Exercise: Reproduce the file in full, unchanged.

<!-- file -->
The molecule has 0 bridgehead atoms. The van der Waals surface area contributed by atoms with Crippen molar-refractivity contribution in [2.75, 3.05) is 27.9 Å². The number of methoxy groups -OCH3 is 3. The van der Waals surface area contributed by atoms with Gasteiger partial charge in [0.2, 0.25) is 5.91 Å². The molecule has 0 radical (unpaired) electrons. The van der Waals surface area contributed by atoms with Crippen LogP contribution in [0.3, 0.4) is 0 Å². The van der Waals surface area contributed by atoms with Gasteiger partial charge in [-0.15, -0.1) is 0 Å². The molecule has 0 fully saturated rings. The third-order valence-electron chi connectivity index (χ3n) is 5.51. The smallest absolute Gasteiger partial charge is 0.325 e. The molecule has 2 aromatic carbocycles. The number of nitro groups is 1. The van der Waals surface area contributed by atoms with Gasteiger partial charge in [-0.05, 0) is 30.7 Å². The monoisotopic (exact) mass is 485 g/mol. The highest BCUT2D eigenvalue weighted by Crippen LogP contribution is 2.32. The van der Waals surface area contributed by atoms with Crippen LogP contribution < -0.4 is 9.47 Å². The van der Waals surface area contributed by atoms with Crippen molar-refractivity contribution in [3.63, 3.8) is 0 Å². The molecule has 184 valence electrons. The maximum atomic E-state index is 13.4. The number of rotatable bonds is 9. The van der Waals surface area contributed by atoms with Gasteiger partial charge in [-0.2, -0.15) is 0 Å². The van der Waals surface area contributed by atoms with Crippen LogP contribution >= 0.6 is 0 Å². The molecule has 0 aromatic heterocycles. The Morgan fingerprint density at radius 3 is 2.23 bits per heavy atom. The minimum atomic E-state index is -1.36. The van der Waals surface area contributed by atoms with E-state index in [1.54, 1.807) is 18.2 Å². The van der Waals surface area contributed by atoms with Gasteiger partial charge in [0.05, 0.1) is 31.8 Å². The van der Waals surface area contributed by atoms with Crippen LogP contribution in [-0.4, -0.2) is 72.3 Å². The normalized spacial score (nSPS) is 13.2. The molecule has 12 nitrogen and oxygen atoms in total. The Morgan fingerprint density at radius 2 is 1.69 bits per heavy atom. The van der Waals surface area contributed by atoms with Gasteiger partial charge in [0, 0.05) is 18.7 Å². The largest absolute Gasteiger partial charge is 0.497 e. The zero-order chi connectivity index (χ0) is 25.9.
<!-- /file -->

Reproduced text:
The molecule has 0 bridgehead atoms. The van der Waals surface area contributed by atoms with Crippen molar-refractivity contribution in [2.75, 3.05) is 27.9 Å². The number of methoxy groups -OCH3 is 3. The van der Waals surface area contributed by atoms with Gasteiger partial charge in [0.2, 0.25) is 5.91 Å². The molecule has 0 radical (unpaired) electrons. The van der Waals surface area contributed by atoms with Crippen LogP contribution in [0.3, 0.4) is 0 Å². The van der Waals surface area contributed by atoms with Gasteiger partial charge in [-0.15, -0.1) is 0 Å². The molecule has 0 fully saturated rings. The third-order valence-electron chi connectivity index (χ3n) is 5.51. The smallest absolute Gasteiger partial charge is 0.325 e. The molecule has 2 aromatic carbocycles. The number of nitro groups is 1. The van der Waals surface area contributed by atoms with Gasteiger partial charge in [-0.05, 0) is 30.7 Å². The monoisotopic (exact) mass is 485 g/mol. The highest BCUT2D eigenvalue weighted by Crippen LogP contribution is 2.32. The van der Waals surface area contributed by atoms with Crippen LogP contribution < -0.4 is 9.47 Å². The van der Waals surface area contributed by atoms with Crippen molar-refractivity contribution in [3.63, 3.8) is 0 Å². The molecule has 184 valence electrons. The maximum atomic E-state index is 13.4. The number of rotatable bonds is 9. The van der Waals surface area contributed by atoms with Gasteiger partial charge in [-0.2, -0.15) is 0 Å². The van der Waals surface area contributed by atoms with Crippen LogP contribution >= 0.6 is 0 Å². The molecule has 0 aromatic heterocycles. The Morgan fingerprint density at radius 3 is 2.23 bits per heavy atom. The minimum atomic E-state index is -1.36. The van der Waals surface area contributed by atoms with E-state index in [1.54, 1.807) is 18.2 Å². The van der Waals surface area contributed by atoms with Gasteiger partial charge in [0.05, 0.1) is 31.8 Å². The van der Waals surface area contributed by atoms with Crippen LogP contribution in [-0.4, -0.2) is 72.3 Å². The normalized spacial score (nSPS) is 13.2. The molecule has 12 nitrogen and oxygen atoms in total. The Morgan fingerprint density at radius 2 is 1.69 bits per heavy atom. The van der Waals surface area contributed by atoms with Gasteiger partial charge in [0, 0.05) is 18.7 Å². The largest absolute Gasteiger partial charge is 0.497 e. The zero-order chi connectivity index (χ0) is 25.9.